Though 20 players managed to break the par of 71, and the average score for the 153-man field (Louis Oosthuizen, Peter Hanson and Alexander Noren withdrew) was 74.54 - not excessive for the first day of a major, the R&A received a number of complaints on Thursday evening from players who were concerned the course was becoming too firm and fast. Most vociferous among the group who ignored Jack Nicklaus's successful strategy of letting his competitors complain away their chances of winning were Ian Poulter, who said the Open had "turned into crazy golf" and that the 18th green should have a "windmill and clown's face," and Mickelson, who expressed his hope that the R&A would "let go of its ego and set the course up the way the best players can win." Johnson, who in June had criticized the USGA for its set-up at Merion, saying it had manipulated the U.S. Open venue to prevent low-scoring, chimed in, too, saying some of the pins were becoming "dicey."

Peter Dawson, Chief Executive of the R&A, seemed largely unmoved by the comments, remarking that he was happy with the scoring and that Poulter had finished with three bogeys in his last four holes so was "hardly likely to be in the best of moods." Mickelson and Johnson's observations obviously carried a little more weight, however, as the greens crew was indeed given the order to douse the putting surfaces in preparation for the second round.

Friday saw plenty more sunshine and 80-degree temperatures. But an east wind, the opposite of what players had faced in practice and during Thursday's opening round, made scoring extremely challenging. Only four players would break 70, two of them playing with gay abandon, having failed to break 80 the day before.

At 4-under-par through 31 holes, Argentina's man for the big occasion, Angel Cabrera, looked like he might be on his way to major number three, but we didn't see much of him again after three late bogeys. The round really belonged to two Europeans - England's Lee Westwood, who rebounded from a mediocre 72 in the first round with a best-of-the-day 68 that took him into a tie for second on 2-under 140, and Spain's Miguel Angel Jimenez, who shot a morning 71 then spent a happy afternoon watching his fellow competitors trying, but failing, to come to terms with Muirfield's concrete runways and granite greens and match his 36-hole score of 3-under 139.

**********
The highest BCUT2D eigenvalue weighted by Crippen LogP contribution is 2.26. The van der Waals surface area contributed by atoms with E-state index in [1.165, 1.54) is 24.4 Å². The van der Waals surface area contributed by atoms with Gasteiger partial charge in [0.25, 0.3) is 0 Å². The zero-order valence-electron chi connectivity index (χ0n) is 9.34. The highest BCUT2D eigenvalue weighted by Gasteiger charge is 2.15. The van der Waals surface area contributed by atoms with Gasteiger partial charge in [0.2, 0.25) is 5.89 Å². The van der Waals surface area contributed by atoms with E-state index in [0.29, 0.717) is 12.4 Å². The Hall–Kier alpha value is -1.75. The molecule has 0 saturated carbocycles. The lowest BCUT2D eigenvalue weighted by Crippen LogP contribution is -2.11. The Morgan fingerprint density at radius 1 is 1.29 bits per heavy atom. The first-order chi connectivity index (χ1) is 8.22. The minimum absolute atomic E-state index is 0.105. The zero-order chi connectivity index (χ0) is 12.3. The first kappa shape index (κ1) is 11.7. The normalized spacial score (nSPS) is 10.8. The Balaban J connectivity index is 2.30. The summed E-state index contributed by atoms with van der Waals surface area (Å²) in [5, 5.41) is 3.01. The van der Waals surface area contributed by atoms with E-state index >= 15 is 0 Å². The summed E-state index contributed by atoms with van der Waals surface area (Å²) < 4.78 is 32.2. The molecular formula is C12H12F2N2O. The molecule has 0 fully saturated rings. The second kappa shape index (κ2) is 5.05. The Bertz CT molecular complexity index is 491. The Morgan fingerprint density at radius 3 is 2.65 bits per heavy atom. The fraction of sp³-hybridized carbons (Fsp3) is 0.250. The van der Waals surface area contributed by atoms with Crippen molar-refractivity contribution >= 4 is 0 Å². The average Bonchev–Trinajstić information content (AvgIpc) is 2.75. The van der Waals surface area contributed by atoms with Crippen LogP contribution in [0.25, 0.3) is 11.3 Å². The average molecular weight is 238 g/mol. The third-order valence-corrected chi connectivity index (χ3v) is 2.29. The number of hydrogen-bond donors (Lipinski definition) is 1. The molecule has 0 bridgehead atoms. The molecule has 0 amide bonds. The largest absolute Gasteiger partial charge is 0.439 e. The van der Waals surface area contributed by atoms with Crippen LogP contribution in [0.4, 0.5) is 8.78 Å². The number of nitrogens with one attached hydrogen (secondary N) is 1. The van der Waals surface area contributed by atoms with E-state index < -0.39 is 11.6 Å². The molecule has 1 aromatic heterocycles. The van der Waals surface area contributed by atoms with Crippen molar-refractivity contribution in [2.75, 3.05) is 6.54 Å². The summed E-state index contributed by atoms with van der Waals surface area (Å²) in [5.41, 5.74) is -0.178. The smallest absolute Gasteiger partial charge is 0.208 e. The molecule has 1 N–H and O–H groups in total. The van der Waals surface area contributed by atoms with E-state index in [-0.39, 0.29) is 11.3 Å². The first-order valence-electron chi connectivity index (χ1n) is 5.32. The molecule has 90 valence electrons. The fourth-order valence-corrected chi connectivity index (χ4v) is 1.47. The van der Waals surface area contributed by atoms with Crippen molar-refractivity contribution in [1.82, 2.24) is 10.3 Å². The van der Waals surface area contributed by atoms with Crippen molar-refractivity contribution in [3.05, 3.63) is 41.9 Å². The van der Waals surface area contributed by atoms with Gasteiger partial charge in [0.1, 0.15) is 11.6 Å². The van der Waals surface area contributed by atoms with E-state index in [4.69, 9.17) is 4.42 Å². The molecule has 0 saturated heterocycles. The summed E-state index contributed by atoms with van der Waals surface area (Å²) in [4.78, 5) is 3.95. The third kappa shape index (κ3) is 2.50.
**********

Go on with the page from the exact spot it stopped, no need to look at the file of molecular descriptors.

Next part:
It was the first time the 49-year-old from Malaga had ever held the halfway lead in a major. But, not surprisingly for a man with 19 victories from 24 full seasons on the European Tour, eight top-10 finishes at the majors, 10 appearances for his country in the Dunhill Cup, 13 in the World Cup and 11 for his continent in the Ryder Cup, Seve Trophy and Royal Trophy, and for a man often jokingly referred to as the "Most Interesting Man in the World," he was taking it all in his stylish and composed stride. "It's much better to feel when you were on the top of the leaderboard than when you were somewhere else on the leaderboard, no?" he asked reporters in his broken English. "Obviously it's much nice, no?"

Asked how he would prepare for Saturday's round, Jimenez said he would be leaving the golf course, and having dinner with his girlfriend and two sons. "Like I do every day," he added. "Don't need to do anything special. I'm leading. Now I have to go to bed at 10 o'clock? Bullshit (much laughter). I will go to bed when I feel like it. And especially after I smoke my cigar."

With a level-par 71 of his own, Woods climbed into the tie for second at 2-under 140, alongside Westwood, Sweden's Henrik Stenson - who had opened with matching 70s, and Dustin Johnson, who finished tied for second at Royal St. George's in 2011. At 1-under were Cabrera, Cabrera-Bello, first-round leader Zach Johnson and Scotland's Martin Laird. Mickelson shot a 74 that included a four-putt double on the 16th to fall to 1-over-par, four behind Jimenez.

Five senior golfers used their savvy to make the cut, which fell at 8-over 150 - O'Meara (145), Tom Lehman (145), Sandy Lyle (148), Fred Couples (149) and Peter Senior (150), while notable names to miss out on the weekend were Luke Donald (152), U.S. Open champion Justin Rose (152), Tom Watson (153), Thorbjorn Oleson (154), Rickie Fowler (154), Rory McIlroy (154), Matteo Manassero (157) and Sir Nick Faldo (157).

As had been the case on Friday, no one went lower than 68 on Saturday, with South Africa's Richard Sterne, Spain's Sergio Garcia and Hunter Mahan all signing for hard-earned 3-under-par rounds. Mahan's effort was good enough to shoot him into a share of second place at 1-under-par with Woods (72) who, not for the first time, was complaining of not getting the scores he thought his good play deserved.

Two clear at the top of the leaderboard was Westwood whose 1-under 70 included an eagle three at the fifth and who would now be seeking to not only collect his long-awaited first major win, but also do his part for England/Britain's great summer of sport, which so far included the first men's singles title at Wimbledon in 77 years, two cricket test match victories over old foe Australia, and the leader in the Tour de France.